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15 November 2012, 12:10

Kernel Log - Coming in 3.7 (Part 1): Filesystems & storage

by Thorsten Leemhuis

Linux 3.7 introduces a range of Btrfs performance improvements. The kernel now supports the SMB data exchange protocol that recent Windows versions use, and it offers discard functionality for software RAIDs, which is important for SSDs.

Last weekend, Linus Torvalds released the fifth release candidate for Linux 3.7; he was happy to point out that only a few, mostly minor, changes were submitted for this RC. As usual, Torvalds and his fellow developers had already incorporated all major new features at the start of the Linux 3.7 development cycle. Since it is rare that further major changes are integrated during the stabilisation phase, the Kernel Log can already provide a comprehensive overview of the most important advancements in the new Linux version, which is expected to arrive in early to mid-December.

The overview will be presented in the customary series of articles that will cover the various Linux areas. The first article below describes the most important new features in the kernel's filesystems and storage hardware support; subsequent articles will discuss the kernel's graphics drivers, network support, architecture code and other hardware drivers.


Kernel Log penguin According to the developers, an optimisation for the Btrfs fsync code improves write performance, especially that of virtual machines, when VM images are located on Btrfs filesystems and the guest's software frequently requests immediate data writes via fsync. Commenting on the modification, the developer, who works for Fusionio, noted that in Fio benchmark tests with distributed data writes that each ended in fsync, data throughput with a SATA drive increased from 82 to 140KB per second. The numbers are quite low because, after each of the small random writes, the benchmark waited till the data was actually written. With an unspecified "Fusion drive" (likely a Fusion IO Drive – a PCIe device with flash memory chips), throughput reportedly increased from 431 to 2,532KB/s.

This modification is the basis for another change that improves fsync performance with synchronous writes: in tests the developer ran with the "dd" program, the throughput of a SATA drive increased from 104 initially to 121KB/s; on a ramdisk, Btrfs apparently completed the test many times faster than before. An fsync code modification for Btrfs that was introduced in Linux 3.5 has been reverted because sysbench results showed that performance dropped from 39 to 24MB/s on the developer's test system.

Like Ext4 and other filesystems before it, Btrfs can now deallocate memory areas within files. This "hole punching" technique is of interest, for example, for virtualisation software because it allows the host's filesystem to deallocate space when the files that used that space have been deleted in the guest. In addition, there are quite a few bugfixes to the send/receive code that was introduced in Linux 3.6. With Btrfs in Linux 3.7 it is now possible to have not only have 20, but up to 65,536 hardlinks to one file. Chris Mason, the maintainer of this still experimental filesystem, lists various other changes to Btrfs in the email for his main GIT pull request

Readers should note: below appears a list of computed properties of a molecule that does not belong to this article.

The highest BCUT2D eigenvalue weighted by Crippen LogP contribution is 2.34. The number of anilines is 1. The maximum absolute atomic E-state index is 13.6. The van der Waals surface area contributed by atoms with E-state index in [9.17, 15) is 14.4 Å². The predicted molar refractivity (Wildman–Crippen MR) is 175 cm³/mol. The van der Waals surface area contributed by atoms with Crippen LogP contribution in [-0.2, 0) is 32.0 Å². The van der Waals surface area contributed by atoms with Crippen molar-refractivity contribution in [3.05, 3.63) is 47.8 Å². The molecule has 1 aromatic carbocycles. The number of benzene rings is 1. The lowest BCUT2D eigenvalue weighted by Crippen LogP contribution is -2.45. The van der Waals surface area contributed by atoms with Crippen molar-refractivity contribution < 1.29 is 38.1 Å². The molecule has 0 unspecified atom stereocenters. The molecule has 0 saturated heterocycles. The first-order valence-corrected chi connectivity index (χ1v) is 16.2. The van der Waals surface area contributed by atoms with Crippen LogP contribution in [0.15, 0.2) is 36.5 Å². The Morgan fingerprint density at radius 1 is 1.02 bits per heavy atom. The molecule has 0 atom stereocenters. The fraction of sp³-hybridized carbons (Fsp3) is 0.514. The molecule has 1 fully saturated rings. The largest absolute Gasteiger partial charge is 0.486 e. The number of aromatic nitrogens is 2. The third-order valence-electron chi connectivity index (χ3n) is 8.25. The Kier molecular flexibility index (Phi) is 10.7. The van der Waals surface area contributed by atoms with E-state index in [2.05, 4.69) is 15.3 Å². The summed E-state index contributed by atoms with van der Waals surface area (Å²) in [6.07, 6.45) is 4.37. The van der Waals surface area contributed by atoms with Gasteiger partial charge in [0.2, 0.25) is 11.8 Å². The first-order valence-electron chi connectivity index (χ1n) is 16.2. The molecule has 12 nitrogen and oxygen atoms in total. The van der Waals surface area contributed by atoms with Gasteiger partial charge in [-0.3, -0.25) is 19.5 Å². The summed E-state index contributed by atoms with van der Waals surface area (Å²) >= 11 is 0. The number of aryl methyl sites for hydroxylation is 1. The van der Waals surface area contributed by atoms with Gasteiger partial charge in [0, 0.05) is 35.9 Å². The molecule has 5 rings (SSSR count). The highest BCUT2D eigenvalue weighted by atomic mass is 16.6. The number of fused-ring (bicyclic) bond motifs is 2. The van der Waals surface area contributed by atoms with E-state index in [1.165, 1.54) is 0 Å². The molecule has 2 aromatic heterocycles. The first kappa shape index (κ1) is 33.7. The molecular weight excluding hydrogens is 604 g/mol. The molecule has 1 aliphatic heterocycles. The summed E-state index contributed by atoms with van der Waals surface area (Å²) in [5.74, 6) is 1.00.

• Ext4 can now resize on volumes of more than 16TB in size. Theodore "tytso" Ts'o also notes in the email for his main GIT pull request that resize operations have generally become faster.

  • The CIFS (Common Internet File System) filesystem that gives access to Windows and Samba shares now supports SMB (Server Message Block) 2.0, which was introduced with Windows Vista, as well as its Windows 7 descendant, SMB 2.1. The code is still classified as experimental; some code fragments have been part of the kernel for some time, but were marked as "broken" and were, therefore, normally unusable.


  • The MD software RAID code of Linux 3.7 can now use discard to inform the devices in a RAID array of newly deallocated storage areas, which is relevant for SSDs and thin provisioning (1, 2, 3, 4, 5). The NBD (Network Block Devices) code can also now communicate deallocated storage areas via discard.

  • In ATA devices, the cache_type sysfs device file (for example /sys/devices/pci0000:00/0000:00:1f.2/ata1/host0/target0:0:1/0:0:1:0/scsi_disk/0:0:1:0/cache_type) can now be used to switch between the write-through and write-back cache behaviours.

  • The Libata subsystem supports "Aggressive SATA device sleep", a power-saving mechanism that is specified in the AHCI 1.3.1 Technical Proposal and can reduce power consumption in systems with SATA disks.

  • The block layer offers the "WRITE SAME" command that allows a data packet to be transmitted once and then written to all specified IO blocks. This provides an easy and efficient way to perform tasks such as initialising RAIDs or overwriting entire storage devices.

Next: Minor Gems

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